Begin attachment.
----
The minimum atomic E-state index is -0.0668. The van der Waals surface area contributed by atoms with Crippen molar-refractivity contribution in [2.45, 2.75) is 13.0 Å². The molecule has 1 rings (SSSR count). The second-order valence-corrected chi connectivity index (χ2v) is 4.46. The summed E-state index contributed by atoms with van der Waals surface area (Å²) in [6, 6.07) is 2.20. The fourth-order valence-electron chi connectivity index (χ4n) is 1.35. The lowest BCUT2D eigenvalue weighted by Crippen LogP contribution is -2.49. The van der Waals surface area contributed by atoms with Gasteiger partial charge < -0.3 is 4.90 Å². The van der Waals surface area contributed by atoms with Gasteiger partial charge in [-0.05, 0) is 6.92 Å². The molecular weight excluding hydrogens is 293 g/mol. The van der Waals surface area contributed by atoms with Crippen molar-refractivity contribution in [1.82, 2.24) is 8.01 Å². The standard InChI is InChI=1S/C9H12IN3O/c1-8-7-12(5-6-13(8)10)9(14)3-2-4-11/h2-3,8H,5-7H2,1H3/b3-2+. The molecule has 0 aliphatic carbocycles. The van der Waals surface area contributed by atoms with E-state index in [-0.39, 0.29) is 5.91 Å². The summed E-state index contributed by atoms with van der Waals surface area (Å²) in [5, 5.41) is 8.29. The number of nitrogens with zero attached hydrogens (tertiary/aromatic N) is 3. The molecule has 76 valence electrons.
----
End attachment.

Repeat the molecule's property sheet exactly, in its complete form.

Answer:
The minimum atomic E-state index is -0.0668. The van der Waals surface area contributed by atoms with Crippen molar-refractivity contribution in [2.45, 2.75) is 13.0 Å². The molecule has 1 rings (SSSR count). The second-order valence-corrected chi connectivity index (χ2v) is 4.46. The summed E-state index contributed by atoms with van der Waals surface area (Å²) in [6, 6.07) is 2.20. The fourth-order valence-electron chi connectivity index (χ4n) is 1.35. The lowest BCUT2D eigenvalue weighted by Crippen LogP contribution is -2.49. The van der Waals surface area contributed by atoms with Gasteiger partial charge < -0.3 is 4.90 Å². The van der Waals surface area contributed by atoms with Gasteiger partial charge in [-0.05, 0) is 6.92 Å². The molecular weight excluding hydrogens is 293 g/mol. The van der Waals surface area contributed by atoms with Crippen molar-refractivity contribution in [1.82, 2.24) is 8.01 Å². The standard InChI is InChI=1S/C9H12IN3O/c1-8-7-12(5-6-13(8)10)9(14)3-2-4-11/h2-3,8H,5-7H2,1H3/b3-2+. The molecule has 0 aliphatic carbocycles. The van der Waals surface area contributed by atoms with E-state index in [-0.39, 0.29) is 5.91 Å². The summed E-state index contributed by atoms with van der Waals surface area (Å²) in [5, 5.41) is 8.29. The number of nitrogens with zero attached hydrogens (tertiary/aromatic N) is 3. The molecule has 76 valence electrons.